Finding the Calm
Jing Ye, Psychological Counselor, was born to a bourgeoisie family during the Great Cultural Revolution in China. She grew up in Shanghai and in a small town near the Yangtze River. Now a world away from Shanghai, Ye works as a fulltime and on-call licensed psychological counselor for the College Counseling Services. Additionally, she attends meditation retreats several times each year, leads a weekly mediation group in the Rose Chapel, gives occasional classroom presentations on mindfulness practice and organizes retreats. She even assisted with a COOT trip this fall, offering her meditation expertise to a group in the woods of Maine in order to enrich the first-year COOT experience.
As a child, Ye often watched her grandfather sit on a wooden bed in the perfect lotus position without any cushion. Describing her grandfather, Ye said, “I thought that was how old people nap. [But] before I turned ten, I would go to a park with my grandfather before dawn to practice Tai Chi, meditative movements. His grace and presence left a deep impression on me.”
Growing up, Ye faced humiliation and fear because of her bourgeoisie background. In response to the threats and thundering revolutionary songs that Ye encountered on a daily basis, she sought her own peace.
“The only comfort I could find was to go inside of myself. Suddenly my world expanded to trees, fields, clouds, and silence. The only available books to read were about revolution and class enemies. I spent a lot of time as the only child and ostracized school kid observing, finding peace and comfort from the subtle changes and movements in the trees, sunlight, and clouds. I felt more alive than later when I had security and respect in life,” she said.
While not many students on the Hill can relate to Ye’s personal experience growing up in China, each person can certainly relate to the need for moments of self-reflection. The meditation group, lead by Ye, meets at 4:00 p.m. on Tuesdays in the Rose Chapel; all are invited and there are no pre-requisites. The weekly meditation group is a welcoming environment, composed of first-timers and veterans to mediation. The group allows individuals of the College community a chance to pay attention to their bodies, hopefully encouraging participants to learn about their individual self and mind.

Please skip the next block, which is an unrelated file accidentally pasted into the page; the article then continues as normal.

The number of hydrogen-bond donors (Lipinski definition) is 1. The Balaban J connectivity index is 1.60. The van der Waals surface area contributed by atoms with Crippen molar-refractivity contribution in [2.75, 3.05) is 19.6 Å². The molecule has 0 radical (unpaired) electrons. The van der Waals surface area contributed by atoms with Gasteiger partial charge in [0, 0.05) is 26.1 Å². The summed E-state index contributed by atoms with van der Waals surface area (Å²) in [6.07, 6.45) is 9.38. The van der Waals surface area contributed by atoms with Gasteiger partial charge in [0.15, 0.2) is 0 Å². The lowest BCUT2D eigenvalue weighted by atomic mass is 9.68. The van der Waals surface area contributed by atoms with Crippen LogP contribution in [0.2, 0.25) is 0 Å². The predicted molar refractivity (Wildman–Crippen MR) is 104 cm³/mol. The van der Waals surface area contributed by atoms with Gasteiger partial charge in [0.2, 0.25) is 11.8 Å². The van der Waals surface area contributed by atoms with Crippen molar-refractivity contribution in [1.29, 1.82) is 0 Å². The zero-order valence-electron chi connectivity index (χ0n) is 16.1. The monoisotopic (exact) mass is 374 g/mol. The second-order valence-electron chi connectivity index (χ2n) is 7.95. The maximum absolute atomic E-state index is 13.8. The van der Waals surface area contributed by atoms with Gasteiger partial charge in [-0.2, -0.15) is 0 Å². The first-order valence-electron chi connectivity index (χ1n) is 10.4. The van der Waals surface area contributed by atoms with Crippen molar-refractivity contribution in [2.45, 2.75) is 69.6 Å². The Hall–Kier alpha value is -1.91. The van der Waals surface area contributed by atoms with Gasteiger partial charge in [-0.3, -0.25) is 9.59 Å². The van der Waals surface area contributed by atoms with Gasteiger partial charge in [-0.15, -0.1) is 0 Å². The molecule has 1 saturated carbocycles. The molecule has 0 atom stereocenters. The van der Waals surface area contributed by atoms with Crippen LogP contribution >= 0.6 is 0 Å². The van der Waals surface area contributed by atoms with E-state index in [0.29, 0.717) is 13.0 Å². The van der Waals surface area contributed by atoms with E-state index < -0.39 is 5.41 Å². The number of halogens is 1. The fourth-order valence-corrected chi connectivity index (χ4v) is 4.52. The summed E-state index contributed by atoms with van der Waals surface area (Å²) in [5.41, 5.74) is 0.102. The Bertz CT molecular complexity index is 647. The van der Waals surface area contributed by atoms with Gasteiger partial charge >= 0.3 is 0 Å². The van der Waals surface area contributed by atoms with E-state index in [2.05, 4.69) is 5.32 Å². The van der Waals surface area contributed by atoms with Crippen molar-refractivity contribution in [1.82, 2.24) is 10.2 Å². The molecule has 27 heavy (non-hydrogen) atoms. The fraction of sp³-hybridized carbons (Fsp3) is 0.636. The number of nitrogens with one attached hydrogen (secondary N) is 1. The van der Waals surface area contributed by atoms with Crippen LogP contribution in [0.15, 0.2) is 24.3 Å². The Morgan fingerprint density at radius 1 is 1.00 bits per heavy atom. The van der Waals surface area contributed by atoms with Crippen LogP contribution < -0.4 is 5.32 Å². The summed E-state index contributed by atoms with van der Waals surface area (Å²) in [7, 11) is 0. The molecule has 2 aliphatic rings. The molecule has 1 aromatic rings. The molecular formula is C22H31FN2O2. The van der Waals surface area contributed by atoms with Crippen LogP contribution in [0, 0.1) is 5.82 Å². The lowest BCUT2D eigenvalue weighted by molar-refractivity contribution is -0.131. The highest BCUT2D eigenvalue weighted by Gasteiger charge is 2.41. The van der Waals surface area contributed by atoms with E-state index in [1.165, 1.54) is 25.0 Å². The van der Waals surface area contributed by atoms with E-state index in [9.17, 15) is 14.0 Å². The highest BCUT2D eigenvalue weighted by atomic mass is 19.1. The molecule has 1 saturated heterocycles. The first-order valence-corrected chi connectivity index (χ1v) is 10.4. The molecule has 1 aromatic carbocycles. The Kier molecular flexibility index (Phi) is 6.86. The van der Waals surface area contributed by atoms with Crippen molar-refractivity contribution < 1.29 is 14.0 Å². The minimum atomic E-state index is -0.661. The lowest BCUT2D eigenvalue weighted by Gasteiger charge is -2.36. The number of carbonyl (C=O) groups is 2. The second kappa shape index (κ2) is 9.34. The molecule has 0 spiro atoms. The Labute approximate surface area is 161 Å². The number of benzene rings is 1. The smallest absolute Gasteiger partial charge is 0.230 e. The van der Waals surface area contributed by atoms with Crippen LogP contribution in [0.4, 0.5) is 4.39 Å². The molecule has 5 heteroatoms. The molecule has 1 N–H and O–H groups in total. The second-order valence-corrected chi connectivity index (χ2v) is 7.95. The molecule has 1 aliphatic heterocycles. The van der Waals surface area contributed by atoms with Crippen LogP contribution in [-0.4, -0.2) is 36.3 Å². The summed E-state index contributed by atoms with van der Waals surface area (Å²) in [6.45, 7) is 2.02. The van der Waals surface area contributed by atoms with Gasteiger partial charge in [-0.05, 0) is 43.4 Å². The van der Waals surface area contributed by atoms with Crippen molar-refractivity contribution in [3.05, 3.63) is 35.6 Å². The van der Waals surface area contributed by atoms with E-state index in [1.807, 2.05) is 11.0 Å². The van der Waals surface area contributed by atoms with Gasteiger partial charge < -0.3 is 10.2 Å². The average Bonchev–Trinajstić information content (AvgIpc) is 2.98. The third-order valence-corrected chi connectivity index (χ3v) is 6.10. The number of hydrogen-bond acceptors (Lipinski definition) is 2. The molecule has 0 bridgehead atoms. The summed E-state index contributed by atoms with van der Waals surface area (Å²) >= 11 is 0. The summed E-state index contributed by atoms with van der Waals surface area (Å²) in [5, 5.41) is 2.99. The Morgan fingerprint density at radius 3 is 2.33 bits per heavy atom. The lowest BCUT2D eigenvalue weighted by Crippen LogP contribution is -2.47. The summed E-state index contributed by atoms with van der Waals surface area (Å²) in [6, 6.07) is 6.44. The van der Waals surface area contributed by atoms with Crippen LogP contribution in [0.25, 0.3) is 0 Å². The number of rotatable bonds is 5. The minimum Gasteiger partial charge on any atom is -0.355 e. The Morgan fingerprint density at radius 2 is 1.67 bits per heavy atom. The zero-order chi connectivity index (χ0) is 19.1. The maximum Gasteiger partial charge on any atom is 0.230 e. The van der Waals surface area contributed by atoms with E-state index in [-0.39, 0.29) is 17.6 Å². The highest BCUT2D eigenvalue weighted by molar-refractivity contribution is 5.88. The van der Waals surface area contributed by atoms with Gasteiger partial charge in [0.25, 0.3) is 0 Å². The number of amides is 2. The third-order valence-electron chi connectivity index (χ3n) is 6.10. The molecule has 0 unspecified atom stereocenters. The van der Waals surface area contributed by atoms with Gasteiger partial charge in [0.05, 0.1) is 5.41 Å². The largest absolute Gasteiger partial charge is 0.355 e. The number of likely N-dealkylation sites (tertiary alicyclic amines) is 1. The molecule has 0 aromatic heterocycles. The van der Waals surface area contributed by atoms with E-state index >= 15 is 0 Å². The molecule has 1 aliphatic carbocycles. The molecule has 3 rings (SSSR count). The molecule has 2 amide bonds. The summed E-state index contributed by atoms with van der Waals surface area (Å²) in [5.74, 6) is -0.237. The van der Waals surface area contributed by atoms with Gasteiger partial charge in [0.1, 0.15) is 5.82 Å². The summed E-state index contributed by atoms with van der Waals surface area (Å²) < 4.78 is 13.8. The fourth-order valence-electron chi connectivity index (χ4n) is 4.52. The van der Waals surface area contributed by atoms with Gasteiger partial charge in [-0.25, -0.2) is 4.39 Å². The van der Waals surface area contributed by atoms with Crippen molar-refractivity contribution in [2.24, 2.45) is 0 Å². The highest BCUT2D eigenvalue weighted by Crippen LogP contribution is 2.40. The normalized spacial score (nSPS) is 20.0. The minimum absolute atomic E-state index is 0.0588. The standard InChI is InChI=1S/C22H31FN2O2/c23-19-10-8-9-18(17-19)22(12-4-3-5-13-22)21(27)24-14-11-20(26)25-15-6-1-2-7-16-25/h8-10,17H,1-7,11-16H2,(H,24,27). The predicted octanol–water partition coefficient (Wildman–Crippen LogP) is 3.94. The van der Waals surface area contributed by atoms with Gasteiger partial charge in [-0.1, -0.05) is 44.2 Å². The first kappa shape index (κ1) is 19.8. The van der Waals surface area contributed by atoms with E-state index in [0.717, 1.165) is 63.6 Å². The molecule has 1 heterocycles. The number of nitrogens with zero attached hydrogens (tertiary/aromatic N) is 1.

As many participants echoed last week, the group energy is incredible. In Ye’s words, “One rides on it, which makes [group] meditation practice easier than to do it on ones own, at least during the beginning stage. The group discussion after [each] half-an-hour sitting is often inspiring.”
In regards to her own meditation experience, Ye noted that her conscious, everyday attention to meditation is what allows her to be less affected by trivial events, whether pleasant or unpleasant. She describes the results of her meditation as “freedom and liberation that no fame or money can match.”
In addition to the Tuesday meditation session in the Rose Chapel, other opportunities for group meditation include the Music of Meditation class offered in the fall, which provides students with the ability to study music, ritual and meditation in Rinzai Zen Buddhism, monastic Roman Catholicism and Hinduism; a student lead mediation session set up by Jamila Keba ’11, Monday-Thursday mornings from 8:20 to 8:50 in the Rose Chapel; and occasional campus-wide meditation retreats.
In Ye’s words, “Meditation is not esoteric or automatically spiritual. We simply cannot afford to be frequently and deeply affected by what happens to us, something we have little control over. It is evident that operating from our head alone is far from enough. As human beings we need to cultivate beingness to balance our lives, and to experience simple joy and contentment from that place.”
Through the practice of meditation, one can find calm amidst the chaos of life on the Hill.